Based on a separation of 36 northern states (about 214 million people, including Washington DC) and 15 southern states (about 115 million people), detected COVID-19 “cases” (i.e. PCR test-positives) in the northern US (green) form two waves with peaks in April and July and are currently (end of October) rising far above those peaks (see Fig. 5). Note that I don’t relate these counts to issues with the testing strategy and test reliability discussed in other posts! The southern states (orange) had their first peak in July and currently only show a modest increase. The COVID-19 “death” counts (i.e. fatalities from any cause but with a positive PCR test result) present two distinct peaks for the two groups of states. This shows the current disconnect between case detections and fatal outcomes, and overall, a country as large as the US in terms of population and geography should probably not be analyzed as a unit nor be subject to nation-wide pandemic response policies.
Another experiment led me to the second classification above. I was interested in checking whether there was a geographic pattern in the recency of Sars-CoV-2 spread across the US. For that, I normalized the daily new “cases” for each state by that state’s maximum daily count. Then, I multiplied the normalized values by an index for each day, ranging from 1 for January 22nd to 292 for November 8th. The sum of these products will be larger the more (relative) “cases” occur late within the time frame. The result (see Fig. 6) seemed to suggest that coastal states (broadly defined!) tend to have later peaks than interior states, thus the second classification into 29 coastal states (226 million people) and 22 interior states (102 million people). However, in looking at the blue-brown graphs in Fig. 5, it appears that there is a greater difference in total numbers than in seasonality. Both groups already had two peaks in cases and deaths, with the coastal states displaying much higher counts and the interior states currently “catching up” in terms of “cases”. This could be due to including New York with its large but early peak in the coastal group. All this again points to the need for more localized analyses and response measures.
In fact, the pandemic response in the US is decentralized with different state governments taking rather distinct routes. One tool for examining these differences quantitatively is the Oxford Covid-19 Government Response Tracker (OxCGRT). Researchers at Oxford University created an index to measure the stringency of lockdowns across the globe and within the UK and US. The stringency index is one of several indices documented at https://github.com/OxCGRT/covid-policy-tracker. It combines eight sub-indices representing “containment and closure policies” (e.g., scope of school closures, cancellation of public events, etc.) and one sub-index representing “health system policies” (H1 – presence and extent of public information campaign). On the maps in Fig. 7, I display the daily average stringency index using the thickness of “prison bars” on top of case and death rates per million state population.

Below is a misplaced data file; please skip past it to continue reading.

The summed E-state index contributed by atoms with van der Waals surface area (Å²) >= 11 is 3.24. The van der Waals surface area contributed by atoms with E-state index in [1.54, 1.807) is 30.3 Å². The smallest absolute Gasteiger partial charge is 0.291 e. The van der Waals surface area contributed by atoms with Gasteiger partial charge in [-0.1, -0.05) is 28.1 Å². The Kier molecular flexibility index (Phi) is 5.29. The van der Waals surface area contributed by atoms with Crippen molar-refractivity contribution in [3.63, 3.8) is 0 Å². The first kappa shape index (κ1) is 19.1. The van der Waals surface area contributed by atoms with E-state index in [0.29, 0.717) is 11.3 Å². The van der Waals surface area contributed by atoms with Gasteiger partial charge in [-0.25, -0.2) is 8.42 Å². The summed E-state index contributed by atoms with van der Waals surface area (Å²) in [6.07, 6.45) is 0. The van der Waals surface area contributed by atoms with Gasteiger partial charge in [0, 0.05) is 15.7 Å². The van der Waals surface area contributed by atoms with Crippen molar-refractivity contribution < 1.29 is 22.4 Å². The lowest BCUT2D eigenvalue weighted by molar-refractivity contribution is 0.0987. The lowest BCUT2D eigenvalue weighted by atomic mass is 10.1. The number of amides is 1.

Overall, the US presents a patchwork of low-to-high stringency combined with different levels of “cases” and “deaths”. For example, Maine, New York, and New Mexico have the highest average stringency index values combined with case rates in the lower half but highly variable death rates, including New York with the second-highest death rate in the US (as of November 8th, 2020). As another example, Oklahoma and Utah seem to have gotten away with relatively lax government responses and low death rates, yet their case rates are in the medium range. Any conclusions from these maps need to be drawn with great caution as we cannot determine causality between the two aggregated variables, both as a general rule and here specifically due to the temporal component. For example, in the corona believers’ favourite scenario of a strict lockdown and a flat curve, did government response actually come first or was the epidemic curve already on the decline?
The scatterplots in Fig. 8 illustrate the same data numerically rather than geographically. I also asked Excel to plot a trendline based on the data points. The first graph shows that greater stringency (averaged over the duration of the pandemic) has a marked correlation with lower case rates. However, the second graph illustrates that greater stringency does is not associated with lower death rates; in fact, states with stricter lockdowns have a slight tendency to have higher death rates!
For the reasons already noted, it would be premature to draw definite conclusions from these maps and graphs. Statistical and geospatial analyses based on aggregate data can demonstrate correlations between variables, and spatial associations between high or low values within and between variables, but not causality. They can however suggest the direction of additional research to detect the underlying causes of a phenomenon such as infectious disease spread. The data that I used here certainly raise questions about the magnitude of the Sars-CoV-2 pandemic in historical context, the geographic and seasonal patterns of the epidemic curve, and the proportionality of government response measures. In addition, all population-level COVID-19 data rely on the PCR test for the presence of Sars-CoV-2 in healthy and ill individuals, a test that is increasingly scrutinized worldwide for what it can actually tell us, and what it cannot. While these questions are further studied, we should use long-established public health practices and common sense to restore our free, democratic societies.